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New cruise ship terminal breaks ground

The Port of San Diego officially kicked off construction of a new cruise ship terminal with a groundbreaking ceremony on Tuesday.

The $22.4 million project will be a two-story, 52,000-square-foot terminal and will be located at the end of Broadway about 400 feet from Harbor Drive just south of the port’s current cruise ship terminal.

The terminal is designed with a glass façade around the building, glass roll-up doors and a "saw tooth" roofline -- similar to the Children’s Museum downtown.

The terminal will accommodate up to 2,600 passengers and will have an area for U.S. Customs and Border Protection agents.

“We have been waiting for this day for a long, long time,” said Stephen P. Cushman, chair to the Board of Port Commissioners, who was one of several officials from agencies across the county and Mexico at the ceremony. “We couldn’t have done this without all of our partners.”

The new terminal is being constructed to achieve LEED Silver certification from the U.S. Green Building Council. Miami-based Bermello Ajamil and Partners Inc. -- with Southern California offices in Long Beach -- is the architectural firm that designed the project.

“This will be the first (new) cruise (ship) terminal built in the world that will be LEED certified or that will be a green terminal in terms of its ability to generate energy and save energy,” said Luis Ajamil, the project’s architect.

Some of the sustainable features include photovoltaic solar panels that will provide at least 12 percent of the building’s energy; water efficient toilets, urinals and faucets; and organic materials such as paint, carpets and sealants. About 75 percent of the waste materials will be recycled.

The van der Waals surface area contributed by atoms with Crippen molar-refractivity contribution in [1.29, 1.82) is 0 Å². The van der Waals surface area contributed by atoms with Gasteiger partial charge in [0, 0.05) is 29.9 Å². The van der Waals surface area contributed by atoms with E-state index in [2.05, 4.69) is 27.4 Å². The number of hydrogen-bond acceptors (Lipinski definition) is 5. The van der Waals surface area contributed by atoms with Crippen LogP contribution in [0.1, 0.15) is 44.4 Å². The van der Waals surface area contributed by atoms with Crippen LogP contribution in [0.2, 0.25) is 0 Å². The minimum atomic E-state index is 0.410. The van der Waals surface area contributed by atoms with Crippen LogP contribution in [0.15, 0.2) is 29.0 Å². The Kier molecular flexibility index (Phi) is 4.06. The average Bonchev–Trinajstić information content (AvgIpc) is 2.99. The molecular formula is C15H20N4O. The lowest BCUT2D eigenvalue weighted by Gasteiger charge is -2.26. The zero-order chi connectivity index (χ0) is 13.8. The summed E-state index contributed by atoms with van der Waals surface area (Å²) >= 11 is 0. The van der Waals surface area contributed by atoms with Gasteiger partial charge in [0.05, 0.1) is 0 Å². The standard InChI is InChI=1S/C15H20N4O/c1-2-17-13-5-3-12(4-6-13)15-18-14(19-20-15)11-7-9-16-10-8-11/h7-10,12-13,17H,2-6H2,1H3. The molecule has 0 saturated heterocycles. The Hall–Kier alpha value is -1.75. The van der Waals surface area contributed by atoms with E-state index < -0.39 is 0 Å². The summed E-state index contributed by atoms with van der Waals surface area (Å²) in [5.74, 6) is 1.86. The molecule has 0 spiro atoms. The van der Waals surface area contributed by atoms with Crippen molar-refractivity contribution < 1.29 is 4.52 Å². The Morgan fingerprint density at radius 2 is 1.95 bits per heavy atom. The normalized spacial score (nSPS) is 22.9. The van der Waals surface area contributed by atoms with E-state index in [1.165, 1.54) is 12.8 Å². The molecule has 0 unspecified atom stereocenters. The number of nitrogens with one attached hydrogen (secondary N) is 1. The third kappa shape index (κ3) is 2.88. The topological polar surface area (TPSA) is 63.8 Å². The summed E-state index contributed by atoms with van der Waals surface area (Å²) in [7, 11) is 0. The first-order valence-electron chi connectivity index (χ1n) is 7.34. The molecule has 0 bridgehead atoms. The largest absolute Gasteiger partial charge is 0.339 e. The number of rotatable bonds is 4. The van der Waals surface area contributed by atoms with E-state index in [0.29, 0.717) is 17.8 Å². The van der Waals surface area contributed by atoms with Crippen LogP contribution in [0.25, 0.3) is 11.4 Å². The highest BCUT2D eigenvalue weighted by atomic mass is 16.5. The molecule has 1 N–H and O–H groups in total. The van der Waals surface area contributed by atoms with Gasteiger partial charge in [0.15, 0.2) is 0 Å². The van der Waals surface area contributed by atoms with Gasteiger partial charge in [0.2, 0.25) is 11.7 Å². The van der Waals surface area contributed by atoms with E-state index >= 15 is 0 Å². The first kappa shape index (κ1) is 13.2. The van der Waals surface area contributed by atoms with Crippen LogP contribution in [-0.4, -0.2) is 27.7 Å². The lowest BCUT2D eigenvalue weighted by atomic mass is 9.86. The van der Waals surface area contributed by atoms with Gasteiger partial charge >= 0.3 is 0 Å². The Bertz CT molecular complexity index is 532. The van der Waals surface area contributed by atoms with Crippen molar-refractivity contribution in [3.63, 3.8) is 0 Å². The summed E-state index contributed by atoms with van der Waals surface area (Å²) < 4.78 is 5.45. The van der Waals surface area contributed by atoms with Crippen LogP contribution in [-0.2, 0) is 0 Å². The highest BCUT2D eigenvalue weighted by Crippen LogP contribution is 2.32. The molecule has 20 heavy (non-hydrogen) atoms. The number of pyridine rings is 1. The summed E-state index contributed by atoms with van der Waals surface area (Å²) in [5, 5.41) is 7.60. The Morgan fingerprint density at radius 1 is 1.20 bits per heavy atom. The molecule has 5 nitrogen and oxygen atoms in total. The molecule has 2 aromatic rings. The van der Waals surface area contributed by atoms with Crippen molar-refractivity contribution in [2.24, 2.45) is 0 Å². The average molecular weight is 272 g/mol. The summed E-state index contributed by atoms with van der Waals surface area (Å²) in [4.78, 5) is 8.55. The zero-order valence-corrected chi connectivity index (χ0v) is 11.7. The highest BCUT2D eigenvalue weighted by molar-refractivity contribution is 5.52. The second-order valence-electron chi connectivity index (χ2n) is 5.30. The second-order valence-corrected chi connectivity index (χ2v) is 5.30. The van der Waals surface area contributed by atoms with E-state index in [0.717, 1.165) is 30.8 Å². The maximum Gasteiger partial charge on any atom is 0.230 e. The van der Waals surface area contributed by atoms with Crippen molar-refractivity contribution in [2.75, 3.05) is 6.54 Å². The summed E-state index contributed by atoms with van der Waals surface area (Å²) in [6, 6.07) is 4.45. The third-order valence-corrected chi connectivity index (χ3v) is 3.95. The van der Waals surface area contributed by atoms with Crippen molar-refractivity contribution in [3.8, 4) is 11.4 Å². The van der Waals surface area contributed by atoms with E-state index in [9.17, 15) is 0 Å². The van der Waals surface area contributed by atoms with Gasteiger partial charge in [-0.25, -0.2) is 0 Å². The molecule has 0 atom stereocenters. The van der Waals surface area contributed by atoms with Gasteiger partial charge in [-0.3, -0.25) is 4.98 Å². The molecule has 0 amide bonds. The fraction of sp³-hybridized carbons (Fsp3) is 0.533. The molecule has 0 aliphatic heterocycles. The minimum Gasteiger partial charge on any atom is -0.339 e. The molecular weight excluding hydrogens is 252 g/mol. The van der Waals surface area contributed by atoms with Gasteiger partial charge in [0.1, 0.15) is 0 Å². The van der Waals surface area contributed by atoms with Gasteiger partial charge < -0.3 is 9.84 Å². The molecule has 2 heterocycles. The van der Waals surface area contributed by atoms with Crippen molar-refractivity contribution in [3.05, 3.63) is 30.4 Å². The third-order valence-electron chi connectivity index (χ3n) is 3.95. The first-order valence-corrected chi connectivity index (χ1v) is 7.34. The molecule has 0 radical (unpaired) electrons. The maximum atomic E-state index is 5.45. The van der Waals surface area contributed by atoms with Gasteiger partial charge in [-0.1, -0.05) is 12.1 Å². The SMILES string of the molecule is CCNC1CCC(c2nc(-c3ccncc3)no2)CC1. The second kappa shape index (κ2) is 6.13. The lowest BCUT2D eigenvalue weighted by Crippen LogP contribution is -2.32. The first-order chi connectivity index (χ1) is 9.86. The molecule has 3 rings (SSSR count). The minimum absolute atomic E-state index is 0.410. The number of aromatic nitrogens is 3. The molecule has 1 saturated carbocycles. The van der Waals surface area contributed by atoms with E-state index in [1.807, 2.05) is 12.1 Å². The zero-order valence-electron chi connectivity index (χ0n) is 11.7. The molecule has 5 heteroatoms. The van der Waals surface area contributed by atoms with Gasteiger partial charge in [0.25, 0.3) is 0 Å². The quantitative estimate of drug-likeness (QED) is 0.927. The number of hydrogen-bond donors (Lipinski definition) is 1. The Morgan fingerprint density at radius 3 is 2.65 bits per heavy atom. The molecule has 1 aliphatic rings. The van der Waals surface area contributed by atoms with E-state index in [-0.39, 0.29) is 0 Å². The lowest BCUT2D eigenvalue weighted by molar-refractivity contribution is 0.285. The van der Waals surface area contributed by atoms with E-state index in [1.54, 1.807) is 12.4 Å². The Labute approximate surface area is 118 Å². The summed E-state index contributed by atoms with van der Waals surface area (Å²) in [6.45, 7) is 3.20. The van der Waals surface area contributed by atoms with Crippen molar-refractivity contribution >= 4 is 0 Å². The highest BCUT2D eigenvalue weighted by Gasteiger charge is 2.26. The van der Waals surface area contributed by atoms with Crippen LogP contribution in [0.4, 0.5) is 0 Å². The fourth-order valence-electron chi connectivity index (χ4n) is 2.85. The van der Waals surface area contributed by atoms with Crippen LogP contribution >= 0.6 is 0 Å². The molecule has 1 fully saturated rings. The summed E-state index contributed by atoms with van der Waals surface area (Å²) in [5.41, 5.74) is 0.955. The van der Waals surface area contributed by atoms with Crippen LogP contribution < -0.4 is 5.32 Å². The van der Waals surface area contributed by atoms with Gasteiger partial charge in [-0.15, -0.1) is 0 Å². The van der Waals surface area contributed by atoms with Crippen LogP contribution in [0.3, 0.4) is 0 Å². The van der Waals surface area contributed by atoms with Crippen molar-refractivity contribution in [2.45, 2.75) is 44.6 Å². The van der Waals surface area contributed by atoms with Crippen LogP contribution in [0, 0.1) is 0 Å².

“There’s only been two cruise ship terminals built in the last two decades in California and this will be the latest one,” Ajamil added.

Some demolition work has already begun by Jaynes Corp., the general contractor in charge of the project. Once completed, most of the heavy construction will begin, including seismic work where a marine subcontractor will have to work underneath the current pier, which is the most unique and challenging aspect of the project according to Jaynes Corp. Executive Vice President Rick Cohen.

“This will have to be the first thing completed before any of the other work on the project can start,” he explained.

According to the Port of San Diego, the project will be completed by December 2010.

The project was able to get under way thanks to a $12 million loan from Carnival Corp., of which $10 million will go directly to the new terminal. The remaining $2 million will go toward improvements on the current cruise ship terminal.

The rest of the funds to pay for the new terminal will come from the Port’s capital development program.

“The new cruise ship terminal will assist the Port of San Diego with its growing cruise business,” said Marguerite Elicone, spokeswoman for the Port of San Diego. “We want to lure more cruise ships and remain competitive with neighboring port cities.”

According to Cushman, each ship brings an estimated $2 million into the local economy. The project, so far, has created 75 construction jobs.

“At the heart of this there are 3,000 jobs the (cruise ship) industry brings to our region and 48,000 jobs to the state of California,” he added.

The public will be able to walk along the new terminal and renovated pier when no cruise ships are ported.

Also, the new terminal will have an open pavilion for the public to enjoy views of the San Diego Bay, and on the second floor of the building, another area will be available for special events.

The new terminal will be able to dock one cruise ships and will act as a secondary terminal to the Port’s main one located at the B Street Pier, which can accommodate two cruise ships at a time.

The Port charges on average $5,000 per ship to dock based on its size. In fiscal year 2008, 297 ships docked in San Diego.

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